Conflict theater

For three local photographers, real life is much more compelling than fiction.

A 14-year-old Gazan poses with his new bride. (photo credit: ALI ALI)
A 14-year-old Gazan poses with his new bride.
(photo credit: ALI ALI)
It is well-nigh impossible to say anything in this country, in a physical or virtual public space, without it being construed or misconstrued as a political statement.
How on earth, then, did an exhibition of photographs by three Israeli-Arab/ Palestinian photographers, at the Beit Hagefen Arab-Jewish Cultural Center in Haifa, manage to skirt around this particular interpretative minefield? The show is called “Journal View – A Journal Photography Exhibition” and comprises works by Berlin-based Gazan Ali Ali, as well as Galileans Isam Telhami and Akrm Drawshi. Curator Fadwa Naamna feels that really isn’t a problem.
“It’s all just performance art,” she says uncomplicatedly. “There is a lot of art in these pictures. In this one, for example, it is like a dance.”
It is not hard to see where Naamna is coming from when you take a gander at a captivating work, taken by Drawshi, of a demonstration at the Palestinian West Bank town of Kafr Kaddum, located near the Kedumim settlement.
The photograph in question freezes a theatrical-looking moment in a clash between young villagers and Border Police officers. As you spend time with the large print, you become aware of more and more details.
The eye is immediately drawn to the circus-like action taking place center- stage, as a young demonstrator is caught in mid-flight. “He’s trying to get away from the smelly water jets of the army. That’s not Photoshop or manipulated in any way,” notes Drawshi. “We are not allowed to doctor our photographs, except maybe slight changes in contrast.”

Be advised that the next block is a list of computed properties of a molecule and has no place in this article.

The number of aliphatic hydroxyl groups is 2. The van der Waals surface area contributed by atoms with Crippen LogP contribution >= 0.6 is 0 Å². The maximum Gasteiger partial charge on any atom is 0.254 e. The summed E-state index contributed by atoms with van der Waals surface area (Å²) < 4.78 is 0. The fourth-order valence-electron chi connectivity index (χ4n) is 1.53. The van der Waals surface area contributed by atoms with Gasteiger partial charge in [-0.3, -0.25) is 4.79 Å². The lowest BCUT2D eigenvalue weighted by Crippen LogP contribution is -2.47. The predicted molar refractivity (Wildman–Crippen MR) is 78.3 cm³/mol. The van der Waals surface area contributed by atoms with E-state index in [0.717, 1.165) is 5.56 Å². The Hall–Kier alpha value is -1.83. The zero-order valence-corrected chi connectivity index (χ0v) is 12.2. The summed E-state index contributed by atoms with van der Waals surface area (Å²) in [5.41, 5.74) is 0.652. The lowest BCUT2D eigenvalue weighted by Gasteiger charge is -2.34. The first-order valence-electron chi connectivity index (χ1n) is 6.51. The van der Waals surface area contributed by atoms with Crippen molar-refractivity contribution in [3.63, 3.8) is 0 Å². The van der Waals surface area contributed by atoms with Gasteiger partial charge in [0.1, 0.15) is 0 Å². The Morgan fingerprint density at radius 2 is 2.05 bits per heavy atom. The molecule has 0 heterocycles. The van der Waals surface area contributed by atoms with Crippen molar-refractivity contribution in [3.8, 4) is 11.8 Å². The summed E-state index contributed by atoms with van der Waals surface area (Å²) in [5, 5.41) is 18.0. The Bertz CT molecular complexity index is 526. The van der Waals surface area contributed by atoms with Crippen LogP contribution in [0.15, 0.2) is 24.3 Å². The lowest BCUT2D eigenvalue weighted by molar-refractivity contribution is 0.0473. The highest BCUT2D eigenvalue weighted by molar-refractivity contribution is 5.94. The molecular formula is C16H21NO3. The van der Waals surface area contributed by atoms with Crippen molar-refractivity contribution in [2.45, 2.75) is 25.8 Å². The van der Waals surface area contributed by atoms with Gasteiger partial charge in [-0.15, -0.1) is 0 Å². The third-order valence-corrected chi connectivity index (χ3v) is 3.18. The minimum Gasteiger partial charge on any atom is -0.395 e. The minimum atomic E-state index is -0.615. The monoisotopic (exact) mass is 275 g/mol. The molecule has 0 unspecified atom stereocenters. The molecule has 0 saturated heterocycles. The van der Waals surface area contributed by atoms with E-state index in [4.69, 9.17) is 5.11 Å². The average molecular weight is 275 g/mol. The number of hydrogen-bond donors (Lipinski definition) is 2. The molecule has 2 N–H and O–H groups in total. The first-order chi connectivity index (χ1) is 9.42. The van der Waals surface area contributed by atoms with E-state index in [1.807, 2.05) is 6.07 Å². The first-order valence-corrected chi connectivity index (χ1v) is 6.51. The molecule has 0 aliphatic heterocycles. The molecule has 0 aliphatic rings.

“I look at this picture like a theater stage, regardless of the reality of the political situation or where it is taking place or anything else,” adds Naamna.
While the scene is not staged, and is an actual moment in the violent events that took place in the village on the particular Friday, there is one prop which appears incongruous to the point of absurdity. “I have been there several times when the fighting starts and they [the villagers] always put that empty TV screen frame there in the middle. I don’t know why they do that,” says Drawshi with a smile. “It’s really strange. Maybe they are poking fun at the media; I don’t know.”
“By the way, that poor TV screen frame has already taken three bullets,” he laughs. To the right of the frame, another demonstrator is holding a large stone he is about to launch in the direction of an Israeli soldier.
Drawshi, who works with the Activestills collective of local and foreign documentary photographers, clearly has an eye for capturing tantalizing compositions – and gets as close as he can to the action. Legendary war photographer Robert Capa once famously suggested: “If your pictures aren’t good enough, you aren’t close enough.” Drawshi certainly gets close enough.
You can almost smell the acrid smoke from the burning tires, the tear-gas canisters, the jets of rancid water and the stink bombs. A couple of years ago, the latter anti-riot device left its lasting mark on Drawshi. “My vocal chords were damaged,” says the photographer in a strained husky voice. “I’ve undergone surgery, but it hasn’t helped.”
Another work by Drawshi shows large numbers of riot police deployed in Umm el-Fahm – he takes pictures of both sides in confrontational situations.
Like many of Drawshi’s photographs, it is a dramatic image that conveys a sense of the force used by the state to quell the expected outbreak of violence. It is a well-constructed frame that tells a succinct story, but it also cost Drawshi dearly.